Tuesday, October 23, 2012
At a glance
Let’s Go! 5-2-1-0
■ 5 or more servings of fruits and vegetables
■ 2 or fewer hours of recreational screen time
■ 1 or more hours of physical activity
■ 0 sugary drinks
Source: LiveWell Northwest Colorado
Last week, we introduced the Let’s Go! 5-2-1-0 framework to help you create a healthier home environment, and Tip No. 1 was making mealtime a family affair. This week’s focus is on the “5” component of Let’s Go! 5-2-1-0 — eating at least five vegetables and fruits every day.
A diet rich in fruits and vegetables provides vitamins and minerals needed to support healthy growth and development and for optimal immune function.
What is a serving?
For adults, a serving of fruits and vegetables is equal to an entire fruit the size of a tennis ball; 1/2 cup of chopped fruit or veggies; 1 cup of raw, leafy greens; or a 1/2 cup of dried fruits.
For toddlers, a serving is one-quarter to one-half of an adult-size portion.
For preschool-age kids, a serving equates to about the size of the palm of their hand, which is close to the same size as an adult serving.
A good general rule is to serve about 1 tablespoon per year of age for each type of food offered. Always start with one serving of each food that you have chosen, and then let your child decide how much to eat. Children’s appetites change from day to day. It is OK if your child does not eat a whole serving or asks for more food. Don’t force more food or stop your hungry child from eating. Try to provide meals and snacks at the same time every day and offer them a variety of foods in child-size servings.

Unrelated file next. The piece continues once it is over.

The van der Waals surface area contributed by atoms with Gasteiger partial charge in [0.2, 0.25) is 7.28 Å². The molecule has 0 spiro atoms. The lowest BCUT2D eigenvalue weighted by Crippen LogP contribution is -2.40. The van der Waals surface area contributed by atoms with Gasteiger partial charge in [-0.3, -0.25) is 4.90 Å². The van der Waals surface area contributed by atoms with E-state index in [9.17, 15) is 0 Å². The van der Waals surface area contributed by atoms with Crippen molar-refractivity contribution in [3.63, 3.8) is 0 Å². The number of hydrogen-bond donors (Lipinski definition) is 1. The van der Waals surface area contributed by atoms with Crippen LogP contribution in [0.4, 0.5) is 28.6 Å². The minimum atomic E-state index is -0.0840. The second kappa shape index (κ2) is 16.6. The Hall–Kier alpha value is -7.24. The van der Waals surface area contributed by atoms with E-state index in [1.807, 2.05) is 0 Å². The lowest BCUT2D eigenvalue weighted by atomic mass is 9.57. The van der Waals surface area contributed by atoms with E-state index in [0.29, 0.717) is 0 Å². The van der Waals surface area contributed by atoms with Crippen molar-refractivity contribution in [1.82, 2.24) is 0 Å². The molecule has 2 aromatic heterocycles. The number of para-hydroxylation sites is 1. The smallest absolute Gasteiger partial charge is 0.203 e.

How can you get your child to eat more fruits and vegetables?
Use the three-bite rule. Offer new fruits and veggies in different ways and encourage your child to try at least three bites each time. Did you like spinach the first time you tried it? Remember, it can take seven to 10 times before they will like a new food.
■ Make a fruit smoothie with low-fat yogurt. Add spinach, and they won’t even know it is there.
■ Add fruits and veggies to food you already make.
■ Wash and chop veggies and fruits so they are ready to grab and eat.
■ Add healthy dips such as salsa or hummus.
■ Mix it up!
■ Change the way you identify a “treat.” A “treat” is now a fruit and vegetable instead of the other high-fat, high-sugar foods typically associated with “treats.”
■ Be a good role model and eat your fruits and veggies, too.
Finally, don’t underestimate the importance of family meal time; take 10 to 15 minutes to sit down together at least one time each day.